NEC ECC: Consequences of Contractor design errors

The Contractor has discovered a design error in so far as some hand railing he has manufactured will not fit into an enclosed hoist which is fixed to the outside of an existing building thereby rendering him incapable of lifting the rails into position. The Works Information (WI) did state that a hoist had already been installed for his use however this is a fundamental error in his design study and could be used to show he hadn’t considered the WI but on the face of it seems a retrospective argument to apportion blame. Therefore:

  1. Is this a defect under the defined terms of the Contract?

  2. This is an Option C so is it arguable that rectification could consequentially be a disallowed cost however there is no specific “constraint” in the WI about this allowing the Employer to impose clause 11.2(25) conditions?


From what you have said, it seems that the hoist was made available to the Contractor for access purposes. The fact that the hand railing did not fit in the hoist does not make this a Defect under the contract, as defined under clause 11.2 (5), assuming your contract is unamended from the standard text, unless there was a stated requirement in the Works Information for the hand railing to be specifically manufactured so that it could fit into the hoist, to allow access.

This situation presumably makes access more difficult and, consequently, more expensive too. It seems that you have answered your own question about Disallowed Cost as well, so the outcome is that any additional cost incurred would become part of the Price for Work Done to Date and subject to an assessment of the Contractor’s share under clause 53.

The thing is that whilst there was no stated requirement for the rails to fit into the hoist in the WI, the only way the Contractor could get these rails up the building was by the use of the hoist; no other means of access to the top of the building is/was possible and the contractor knew this at tender stage. You could argue no “constraint” was required to be stated in the WI or indeed a constraint existed naturally, as it was obvious there was only ONE way the rails were going up to the top of the existing building. In my mind this is a fundamental flaw in his design and planning and rectification, whilst it could be apportioned to the pain/gain mechanism via the PWDD, should be really be disallowed.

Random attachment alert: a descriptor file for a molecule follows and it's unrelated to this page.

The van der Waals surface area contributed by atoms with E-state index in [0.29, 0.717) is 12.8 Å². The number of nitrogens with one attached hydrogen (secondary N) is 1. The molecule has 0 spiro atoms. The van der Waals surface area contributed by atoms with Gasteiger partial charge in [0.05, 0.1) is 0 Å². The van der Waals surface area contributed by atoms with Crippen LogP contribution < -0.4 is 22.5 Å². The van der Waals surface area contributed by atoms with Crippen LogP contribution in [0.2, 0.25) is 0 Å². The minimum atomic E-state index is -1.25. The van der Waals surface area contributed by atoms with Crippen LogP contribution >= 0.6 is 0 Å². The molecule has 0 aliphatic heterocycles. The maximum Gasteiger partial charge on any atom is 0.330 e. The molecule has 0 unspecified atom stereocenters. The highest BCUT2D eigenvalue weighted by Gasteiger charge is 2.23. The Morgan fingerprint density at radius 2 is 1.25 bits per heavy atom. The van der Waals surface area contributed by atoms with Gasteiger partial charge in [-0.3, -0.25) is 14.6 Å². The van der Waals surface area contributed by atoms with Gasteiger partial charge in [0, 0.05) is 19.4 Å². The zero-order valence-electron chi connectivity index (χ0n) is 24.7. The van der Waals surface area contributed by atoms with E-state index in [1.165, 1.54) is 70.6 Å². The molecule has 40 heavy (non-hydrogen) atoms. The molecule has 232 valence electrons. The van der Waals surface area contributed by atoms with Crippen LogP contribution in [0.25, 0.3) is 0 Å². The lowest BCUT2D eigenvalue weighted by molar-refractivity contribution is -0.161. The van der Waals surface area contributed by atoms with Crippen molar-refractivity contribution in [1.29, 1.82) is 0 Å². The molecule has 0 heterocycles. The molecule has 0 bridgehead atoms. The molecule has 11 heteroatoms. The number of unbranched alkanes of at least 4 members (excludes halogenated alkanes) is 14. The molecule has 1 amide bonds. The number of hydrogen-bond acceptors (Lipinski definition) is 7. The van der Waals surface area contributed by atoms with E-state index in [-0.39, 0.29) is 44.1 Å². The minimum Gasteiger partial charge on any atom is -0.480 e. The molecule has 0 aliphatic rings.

I’d appreciate your views.

The process of deciding what is a Disallowed Cost should be a clinical procedure and not take into account any ‘moral’ or ‘ought to’ sceanarios. If none of the Disallowed Cost bullet points apply in this situation then the costs, quite simply, are not disallowed, regardless of whether this produces a ‘fair or unfair’ outcome.

For this matter to be a Defect then it would have to, assuming an unamended form, not be in accordance with the Works Information. If this does not apply then, consequently, there is no Defect.

Sometimes we feel aggrieved by poor planning and / or management but under a Main Option C, unless it constitutes a Disallowed Cost, this is a ‘shared’ financial risk. Hopefully an early warning has been notified to facilitate discussions on how to resolve this issue.

Yes an EWN was raised and a risk reduction meeting held which concluded with a resolution albeit at an unexpected additional cost to the Employer. I agree with your views and appreciate your comments regarding “moral” or “emotive” issues etc. and that the Contract needs to be applied as written. Closer attention to detail within the WI is required to deal with circumstances like this should an Employer feel it is an important issue. Regards,